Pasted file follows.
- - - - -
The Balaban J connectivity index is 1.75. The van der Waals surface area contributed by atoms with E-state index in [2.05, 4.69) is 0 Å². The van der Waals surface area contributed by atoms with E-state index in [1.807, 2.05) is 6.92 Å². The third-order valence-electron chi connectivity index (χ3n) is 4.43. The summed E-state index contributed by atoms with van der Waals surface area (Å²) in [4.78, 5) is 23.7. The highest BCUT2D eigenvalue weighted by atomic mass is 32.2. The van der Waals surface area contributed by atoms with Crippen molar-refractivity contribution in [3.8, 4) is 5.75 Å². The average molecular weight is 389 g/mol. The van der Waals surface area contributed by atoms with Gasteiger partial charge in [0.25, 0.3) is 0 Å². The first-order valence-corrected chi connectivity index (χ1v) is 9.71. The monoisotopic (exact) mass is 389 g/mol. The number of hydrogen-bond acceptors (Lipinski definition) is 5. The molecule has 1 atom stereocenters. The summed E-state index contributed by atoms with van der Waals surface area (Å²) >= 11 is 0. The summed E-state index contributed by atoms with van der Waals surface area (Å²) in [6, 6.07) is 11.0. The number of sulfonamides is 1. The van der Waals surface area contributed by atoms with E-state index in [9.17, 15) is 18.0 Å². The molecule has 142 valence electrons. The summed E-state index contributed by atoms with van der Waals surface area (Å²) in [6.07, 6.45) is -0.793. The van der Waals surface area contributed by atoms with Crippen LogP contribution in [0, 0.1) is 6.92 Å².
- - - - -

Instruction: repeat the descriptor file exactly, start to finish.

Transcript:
The Balaban J connectivity index is 1.75. The van der Waals surface area contributed by atoms with E-state index in [2.05, 4.69) is 0 Å². The van der Waals surface area contributed by atoms with E-state index in [1.807, 2.05) is 6.92 Å². The third-order valence-electron chi connectivity index (χ3n) is 4.43. The summed E-state index contributed by atoms with van der Waals surface area (Å²) in [4.78, 5) is 23.7. The highest BCUT2D eigenvalue weighted by atomic mass is 32.2. The van der Waals surface area contributed by atoms with Crippen molar-refractivity contribution in [3.8, 4) is 5.75 Å². The average molecular weight is 389 g/mol. The van der Waals surface area contributed by atoms with Gasteiger partial charge in [0.25, 0.3) is 0 Å². The first-order valence-corrected chi connectivity index (χ1v) is 9.71. The monoisotopic (exact) mass is 389 g/mol. The number of hydrogen-bond acceptors (Lipinski definition) is 5. The molecule has 1 atom stereocenters. The summed E-state index contributed by atoms with van der Waals surface area (Å²) >= 11 is 0. The summed E-state index contributed by atoms with van der Waals surface area (Å²) in [6, 6.07) is 11.0. The number of sulfonamides is 1. The van der Waals surface area contributed by atoms with E-state index in [9.17, 15) is 18.0 Å². The molecule has 142 valence electrons. The summed E-state index contributed by atoms with van der Waals surface area (Å²) in [6.07, 6.45) is -0.793. The van der Waals surface area contributed by atoms with Crippen LogP contribution in [0, 0.1) is 6.92 Å².